But mercy is above this sceptred sway;
It is enthroned in the hearts of kings,
It is an attribute to God himself;
And earthly power doth then show likest God’s
When mercy seasons justice.
(i) Name the speaker. Why did the speaker appeal to the Jew for mercy? Earlier who else in the play appealed for mercy?
(ii) What are the three qualities of mercy which the speaker has stated just before the
(iii) Give the meaning of ‘But mercy is above this sceptred sway’. How does Shylock turn down Portia’s plea for mercy? What does he insist on?
(iv) What is Bassanio ready to do for Antonio in the court? Why is Bassanio snubbed immediately by the disguised Portia?
(v) Mention two prominent character traits of Shylock as highlighted through the scene from which the extract has been taken. Substantiate your answer with examples from the text.
- Portia / disguised as a learned doctor of law
- To save Antonio’s life / to free Antonio from the bond.
(ii) The quality of mercy is not forced / It drops like gentle rain from heaven / It is twice blessed / It blesses him that gives and him that takes / It is mightiest in mightiest / The throned monarch better than his crown.
- The sceptre of the king is the symbol of that earth power which is temporary but Mercy is the attribute or the Power of God which is above the sceptre / But Mercy is far above this world that is ruled by man with sceptres.
- My deeds are upon my head / he will take responsibility of what he is doing.
- He insists on the bond / the penalty and forfeit of his bond.
- Bassanio is ready to give twice the sum / ten times over the sum / on forfeit of his hands, his head, his heart.
- When Bassanio says that his life itself; his wife and all the world are not with him esteemed above Antonio’s life / Bassanio is ready to sacrifice his life, his wife and the world for Antonio.
- Cruel / revengeful / hateful / merciless / pitiless.
- This examples – justify
Question 3: Read the extract given below and answer the questions that follow:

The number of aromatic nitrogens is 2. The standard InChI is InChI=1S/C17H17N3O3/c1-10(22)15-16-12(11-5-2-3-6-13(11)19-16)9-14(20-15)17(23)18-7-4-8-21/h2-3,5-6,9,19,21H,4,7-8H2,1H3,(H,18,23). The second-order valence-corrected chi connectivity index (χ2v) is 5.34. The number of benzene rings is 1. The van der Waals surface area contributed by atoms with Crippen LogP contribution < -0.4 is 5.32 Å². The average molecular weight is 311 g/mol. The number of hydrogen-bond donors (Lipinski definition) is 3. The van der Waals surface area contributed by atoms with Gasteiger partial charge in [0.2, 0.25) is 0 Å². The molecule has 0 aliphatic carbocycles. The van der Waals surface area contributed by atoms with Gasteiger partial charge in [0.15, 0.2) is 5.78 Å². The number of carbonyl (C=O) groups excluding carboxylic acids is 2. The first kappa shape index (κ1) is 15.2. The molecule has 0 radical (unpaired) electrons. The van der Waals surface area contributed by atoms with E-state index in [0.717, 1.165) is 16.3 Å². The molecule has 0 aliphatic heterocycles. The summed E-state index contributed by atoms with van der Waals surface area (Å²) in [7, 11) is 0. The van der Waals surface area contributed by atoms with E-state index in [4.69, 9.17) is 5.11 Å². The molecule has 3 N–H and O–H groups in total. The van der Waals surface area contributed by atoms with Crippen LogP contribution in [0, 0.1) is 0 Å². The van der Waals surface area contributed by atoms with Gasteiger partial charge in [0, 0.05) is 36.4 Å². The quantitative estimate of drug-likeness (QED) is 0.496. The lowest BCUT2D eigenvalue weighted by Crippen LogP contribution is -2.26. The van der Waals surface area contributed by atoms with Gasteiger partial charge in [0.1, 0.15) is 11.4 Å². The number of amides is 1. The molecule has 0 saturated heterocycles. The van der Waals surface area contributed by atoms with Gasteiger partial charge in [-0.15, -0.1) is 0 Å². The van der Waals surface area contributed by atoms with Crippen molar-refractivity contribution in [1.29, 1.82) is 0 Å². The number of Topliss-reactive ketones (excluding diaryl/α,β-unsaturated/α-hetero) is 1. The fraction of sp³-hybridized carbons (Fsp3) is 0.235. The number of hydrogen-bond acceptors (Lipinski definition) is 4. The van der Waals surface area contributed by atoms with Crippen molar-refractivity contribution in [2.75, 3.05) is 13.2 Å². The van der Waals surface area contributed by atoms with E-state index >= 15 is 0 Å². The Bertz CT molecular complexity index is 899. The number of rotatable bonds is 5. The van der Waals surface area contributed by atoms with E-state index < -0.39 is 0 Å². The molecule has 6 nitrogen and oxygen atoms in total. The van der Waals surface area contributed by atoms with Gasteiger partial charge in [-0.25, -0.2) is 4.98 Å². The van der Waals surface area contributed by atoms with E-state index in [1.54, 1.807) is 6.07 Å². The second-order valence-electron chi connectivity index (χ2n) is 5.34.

Inspector : [Sharply] Are you sure there was nobody in the room already?
De Levis : [Taken aback] I don’t know. I never thought. I didn’t look under the bed, if you mean that.
Inspector : [Jotting] Did not look under bed. Did you look under it after the theft?
De Levis : No. I didn’t.
Inspector : Ah! Now, what did you do after you came back from your bath? Just give us that precisely.
(i) What reply did De Levis give to the inspector’s last question in the extract?
(ii) What made De Levis check the contents of his pocket book? What did he find there? Whom did he go to upon discovering the theft?
(iii) Who was Robert? Where was Robert’s room? At what time did he take De Levis’ clothes and boots?
(iv) What is the Inspector’s final theory of the theft?
(v) Whom did De Levis accuse of stealing his money? What were his reasons for making this accusation?
(i) De Levis had locked the door / He had left the key in the lock / Put back his sponge / Taken
off his dressing gown and put it on the foot rails of the bed / He got into bed.
- When he touched the pocket book it felt thinner, so he checked its contents.
- He found shaving papers instead of notes.
- He went to speak to Winsor about it.
- Robert valets Mr. De Levis / Valet
- On the ground floor at the other end of the right wing.
- 10 o’clock